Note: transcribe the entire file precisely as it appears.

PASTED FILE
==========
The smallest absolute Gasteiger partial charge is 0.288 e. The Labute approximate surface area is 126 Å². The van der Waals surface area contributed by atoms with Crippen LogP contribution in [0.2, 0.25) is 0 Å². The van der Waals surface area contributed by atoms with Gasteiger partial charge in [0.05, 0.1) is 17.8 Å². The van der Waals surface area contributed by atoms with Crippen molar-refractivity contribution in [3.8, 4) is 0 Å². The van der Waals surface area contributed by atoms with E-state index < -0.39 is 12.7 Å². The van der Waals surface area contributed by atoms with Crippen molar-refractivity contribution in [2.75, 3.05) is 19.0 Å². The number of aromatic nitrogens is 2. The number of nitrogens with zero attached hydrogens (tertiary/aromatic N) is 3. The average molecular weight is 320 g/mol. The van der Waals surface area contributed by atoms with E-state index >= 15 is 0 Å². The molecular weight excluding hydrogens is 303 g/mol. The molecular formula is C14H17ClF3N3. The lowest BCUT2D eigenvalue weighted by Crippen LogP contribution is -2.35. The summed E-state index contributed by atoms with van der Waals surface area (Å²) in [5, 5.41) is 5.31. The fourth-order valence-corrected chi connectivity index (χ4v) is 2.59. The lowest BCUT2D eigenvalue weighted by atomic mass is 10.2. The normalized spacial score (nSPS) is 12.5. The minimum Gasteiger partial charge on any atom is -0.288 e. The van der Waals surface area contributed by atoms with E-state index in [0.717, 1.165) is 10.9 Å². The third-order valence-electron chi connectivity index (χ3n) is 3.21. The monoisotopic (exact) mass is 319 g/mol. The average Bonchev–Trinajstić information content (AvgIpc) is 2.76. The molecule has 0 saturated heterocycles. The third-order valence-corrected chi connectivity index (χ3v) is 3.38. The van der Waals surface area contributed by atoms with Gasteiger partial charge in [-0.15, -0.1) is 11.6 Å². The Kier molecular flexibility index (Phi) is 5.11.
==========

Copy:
The smallest absolute Gasteiger partial charge is 0.288 e. The Labute approximate surface area is 126 Å². The van der Waals surface area contributed by atoms with Crippen LogP contribution in [0.2, 0.25) is 0 Å². The van der Waals surface area contributed by atoms with Gasteiger partial charge in [0.05, 0.1) is 17.8 Å². The van der Waals surface area contributed by atoms with Crippen molar-refractivity contribution in [3.8, 4) is 0 Å². The van der Waals surface area contributed by atoms with E-state index < -0.39 is 12.7 Å². The van der Waals surface area contributed by atoms with Crippen molar-refractivity contribution in [2.75, 3.05) is 19.0 Å². The number of aromatic nitrogens is 2. The number of nitrogens with zero attached hydrogens (tertiary/aromatic N) is 3. The average molecular weight is 320 g/mol. The van der Waals surface area contributed by atoms with E-state index >= 15 is 0 Å². The molecular weight excluding hydrogens is 303 g/mol. The molecular formula is C14H17ClF3N3. The lowest BCUT2D eigenvalue weighted by Crippen LogP contribution is -2.35. The summed E-state index contributed by atoms with van der Waals surface area (Å²) in [5, 5.41) is 5.31. The fourth-order valence-corrected chi connectivity index (χ4v) is 2.59. The lowest BCUT2D eigenvalue weighted by atomic mass is 10.2. The normalized spacial score (nSPS) is 12.5. The minimum Gasteiger partial charge on any atom is -0.288 e. The van der Waals surface area contributed by atoms with E-state index in [0.717, 1.165) is 10.9 Å². The third-order valence-electron chi connectivity index (χ3n) is 3.21. The monoisotopic (exact) mass is 319 g/mol. The average Bonchev–Trinajstić information content (AvgIpc) is 2.76. The molecule has 0 saturated heterocycles. The third-order valence-corrected chi connectivity index (χ3v) is 3.38. The van der Waals surface area contributed by atoms with Gasteiger partial charge in [-0.15, -0.1) is 11.6 Å². The Kier molecular flexibility index (Phi) is 5.11.